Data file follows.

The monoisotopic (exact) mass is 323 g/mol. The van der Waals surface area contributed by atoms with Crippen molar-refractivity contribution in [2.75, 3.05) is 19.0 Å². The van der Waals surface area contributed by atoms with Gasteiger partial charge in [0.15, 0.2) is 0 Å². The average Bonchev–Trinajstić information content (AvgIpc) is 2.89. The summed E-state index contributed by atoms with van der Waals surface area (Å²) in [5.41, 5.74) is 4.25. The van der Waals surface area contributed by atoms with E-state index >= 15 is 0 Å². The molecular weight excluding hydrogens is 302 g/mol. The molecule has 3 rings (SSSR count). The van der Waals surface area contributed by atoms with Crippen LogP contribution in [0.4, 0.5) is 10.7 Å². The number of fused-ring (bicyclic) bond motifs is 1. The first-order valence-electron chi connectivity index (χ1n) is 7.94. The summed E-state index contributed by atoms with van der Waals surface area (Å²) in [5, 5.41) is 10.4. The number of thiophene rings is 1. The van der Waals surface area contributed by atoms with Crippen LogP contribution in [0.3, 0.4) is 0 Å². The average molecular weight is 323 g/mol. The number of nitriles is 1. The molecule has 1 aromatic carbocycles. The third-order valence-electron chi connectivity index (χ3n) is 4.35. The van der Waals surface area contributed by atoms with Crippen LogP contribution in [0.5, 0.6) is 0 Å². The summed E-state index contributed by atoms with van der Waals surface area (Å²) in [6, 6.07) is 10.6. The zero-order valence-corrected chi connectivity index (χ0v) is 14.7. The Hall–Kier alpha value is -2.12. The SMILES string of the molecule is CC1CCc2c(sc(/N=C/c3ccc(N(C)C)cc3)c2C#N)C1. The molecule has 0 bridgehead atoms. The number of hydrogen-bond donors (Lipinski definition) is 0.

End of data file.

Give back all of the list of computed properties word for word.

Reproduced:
The monoisotopic (exact) mass is 323 g/mol. The van der Waals surface area contributed by atoms with Crippen molar-refractivity contribution in [2.75, 3.05) is 19.0 Å². The van der Waals surface area contributed by atoms with Gasteiger partial charge in [0.15, 0.2) is 0 Å². The average Bonchev–Trinajstić information content (AvgIpc) is 2.89. The summed E-state index contributed by atoms with van der Waals surface area (Å²) in [5.41, 5.74) is 4.25. The van der Waals surface area contributed by atoms with E-state index >= 15 is 0 Å². The molecular weight excluding hydrogens is 302 g/mol. The molecule has 3 rings (SSSR count). The van der Waals surface area contributed by atoms with Crippen LogP contribution in [0.4, 0.5) is 10.7 Å². The number of fused-ring (bicyclic) bond motifs is 1. The first-order valence-electron chi connectivity index (χ1n) is 7.94. The summed E-state index contributed by atoms with van der Waals surface area (Å²) in [5, 5.41) is 10.4. The number of thiophene rings is 1. The van der Waals surface area contributed by atoms with Crippen LogP contribution in [0.3, 0.4) is 0 Å². The average molecular weight is 323 g/mol. The number of nitriles is 1. The molecule has 1 aromatic carbocycles. The third-order valence-electron chi connectivity index (χ3n) is 4.35. The van der Waals surface area contributed by atoms with Crippen LogP contribution in [0.5, 0.6) is 0 Å². The summed E-state index contributed by atoms with van der Waals surface area (Å²) in [6, 6.07) is 10.6. The zero-order valence-corrected chi connectivity index (χ0v) is 14.7. The Hall–Kier alpha value is -2.12. The SMILES string of the molecule is CC1CCc2c(sc(/N=C/c3ccc(N(C)C)cc3)c2C#N)C1. The molecule has 0 bridgehead atoms. The number of hydrogen-bond donors (Lipinski definition) is 0.